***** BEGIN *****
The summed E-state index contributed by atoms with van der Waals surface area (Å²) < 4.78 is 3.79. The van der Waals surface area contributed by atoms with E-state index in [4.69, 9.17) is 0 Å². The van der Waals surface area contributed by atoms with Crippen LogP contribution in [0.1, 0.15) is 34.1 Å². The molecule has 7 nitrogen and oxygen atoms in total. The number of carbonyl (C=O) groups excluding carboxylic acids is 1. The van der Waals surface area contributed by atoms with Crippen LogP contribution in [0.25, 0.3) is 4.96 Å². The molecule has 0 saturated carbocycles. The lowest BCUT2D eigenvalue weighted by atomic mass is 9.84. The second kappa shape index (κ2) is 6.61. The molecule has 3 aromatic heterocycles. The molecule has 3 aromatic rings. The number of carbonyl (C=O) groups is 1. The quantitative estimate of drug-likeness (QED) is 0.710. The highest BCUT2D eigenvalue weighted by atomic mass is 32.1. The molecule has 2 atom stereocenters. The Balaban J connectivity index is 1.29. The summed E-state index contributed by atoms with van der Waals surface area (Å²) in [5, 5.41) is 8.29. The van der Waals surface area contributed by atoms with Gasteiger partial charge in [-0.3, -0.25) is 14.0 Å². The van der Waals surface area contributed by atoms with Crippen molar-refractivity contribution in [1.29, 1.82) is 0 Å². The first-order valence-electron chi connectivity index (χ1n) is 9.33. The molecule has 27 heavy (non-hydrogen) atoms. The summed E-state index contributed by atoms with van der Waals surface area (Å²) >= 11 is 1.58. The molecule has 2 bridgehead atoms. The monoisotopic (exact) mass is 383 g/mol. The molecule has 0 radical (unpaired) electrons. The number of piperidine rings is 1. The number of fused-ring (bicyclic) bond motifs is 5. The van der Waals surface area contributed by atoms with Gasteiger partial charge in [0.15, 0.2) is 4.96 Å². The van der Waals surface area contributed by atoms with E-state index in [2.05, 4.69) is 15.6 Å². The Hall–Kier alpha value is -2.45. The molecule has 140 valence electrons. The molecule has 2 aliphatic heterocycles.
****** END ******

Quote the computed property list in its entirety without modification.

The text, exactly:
The summed E-state index contributed by atoms with van der Waals surface area (Å²) < 4.78 is 3.79. The van der Waals surface area contributed by atoms with E-state index in [4.69, 9.17) is 0 Å². The van der Waals surface area contributed by atoms with Crippen LogP contribution in [0.1, 0.15) is 34.1 Å². The molecule has 7 nitrogen and oxygen atoms in total. The number of carbonyl (C=O) groups excluding carboxylic acids is 1. The van der Waals surface area contributed by atoms with Crippen LogP contribution in [0.25, 0.3) is 4.96 Å². The molecule has 0 saturated carbocycles. The lowest BCUT2D eigenvalue weighted by atomic mass is 9.84. The second kappa shape index (κ2) is 6.61. The molecule has 3 aromatic heterocycles. The molecule has 3 aromatic rings. The number of carbonyl (C=O) groups is 1. The quantitative estimate of drug-likeness (QED) is 0.710. The highest BCUT2D eigenvalue weighted by atomic mass is 32.1. The molecule has 2 atom stereocenters. The Balaban J connectivity index is 1.29. The summed E-state index contributed by atoms with van der Waals surface area (Å²) in [5, 5.41) is 8.29. The van der Waals surface area contributed by atoms with Gasteiger partial charge in [-0.3, -0.25) is 14.0 Å². The van der Waals surface area contributed by atoms with Crippen molar-refractivity contribution in [1.29, 1.82) is 0 Å². The first-order valence-electron chi connectivity index (χ1n) is 9.33. The molecule has 27 heavy (non-hydrogen) atoms. The summed E-state index contributed by atoms with van der Waals surface area (Å²) >= 11 is 1.58. The molecule has 2 bridgehead atoms. The monoisotopic (exact) mass is 383 g/mol. The molecule has 0 radical (unpaired) electrons. The number of piperidine rings is 1. The number of fused-ring (bicyclic) bond motifs is 5. The van der Waals surface area contributed by atoms with Gasteiger partial charge in [0.15, 0.2) is 4.96 Å². The van der Waals surface area contributed by atoms with E-state index in [2.05, 4.69) is 15.6 Å². The Hall–Kier alpha value is -2.45. The molecule has 140 valence electrons. The molecule has 2 aliphatic heterocycles.